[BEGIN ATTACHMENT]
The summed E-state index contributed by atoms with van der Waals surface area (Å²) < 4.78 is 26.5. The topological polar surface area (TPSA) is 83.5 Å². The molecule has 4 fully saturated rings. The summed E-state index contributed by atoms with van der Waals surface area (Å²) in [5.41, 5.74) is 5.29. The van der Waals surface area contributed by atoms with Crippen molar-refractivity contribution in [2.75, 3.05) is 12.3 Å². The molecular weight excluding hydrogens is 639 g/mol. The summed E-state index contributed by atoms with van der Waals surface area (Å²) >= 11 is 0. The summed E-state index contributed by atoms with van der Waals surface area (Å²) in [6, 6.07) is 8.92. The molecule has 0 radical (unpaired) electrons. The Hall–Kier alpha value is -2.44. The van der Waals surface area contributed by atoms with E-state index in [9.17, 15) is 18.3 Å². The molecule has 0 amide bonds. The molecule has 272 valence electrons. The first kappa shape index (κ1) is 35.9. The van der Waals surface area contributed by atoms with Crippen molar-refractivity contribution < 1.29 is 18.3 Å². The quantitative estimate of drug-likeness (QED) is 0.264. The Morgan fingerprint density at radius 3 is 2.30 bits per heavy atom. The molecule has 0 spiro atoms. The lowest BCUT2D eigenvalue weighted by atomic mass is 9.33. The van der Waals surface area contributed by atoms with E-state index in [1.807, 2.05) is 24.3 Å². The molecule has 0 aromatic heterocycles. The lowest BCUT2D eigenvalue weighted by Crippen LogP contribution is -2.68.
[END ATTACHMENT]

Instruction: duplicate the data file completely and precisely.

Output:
The summed E-state index contributed by atoms with van der Waals surface area (Å²) < 4.78 is 26.5. The topological polar surface area (TPSA) is 83.5 Å². The molecule has 4 fully saturated rings. The summed E-state index contributed by atoms with van der Waals surface area (Å²) in [5.41, 5.74) is 5.29. The van der Waals surface area contributed by atoms with Crippen molar-refractivity contribution in [2.75, 3.05) is 12.3 Å². The molecular weight excluding hydrogens is 639 g/mol. The summed E-state index contributed by atoms with van der Waals surface area (Å²) >= 11 is 0. The summed E-state index contributed by atoms with van der Waals surface area (Å²) in [6, 6.07) is 8.92. The molecule has 0 radical (unpaired) electrons. The Hall–Kier alpha value is -2.44. The van der Waals surface area contributed by atoms with E-state index in [9.17, 15) is 18.3 Å². The molecule has 0 amide bonds. The molecule has 272 valence electrons. The first kappa shape index (κ1) is 35.9. The van der Waals surface area contributed by atoms with Crippen molar-refractivity contribution < 1.29 is 18.3 Å². The quantitative estimate of drug-likeness (QED) is 0.264. The Morgan fingerprint density at radius 3 is 2.30 bits per heavy atom. The molecule has 0 spiro atoms. The lowest BCUT2D eigenvalue weighted by atomic mass is 9.33. The van der Waals surface area contributed by atoms with E-state index in [1.807, 2.05) is 24.3 Å². The molecule has 0 aromatic heterocycles. The lowest BCUT2D eigenvalue weighted by Crippen LogP contribution is -2.68.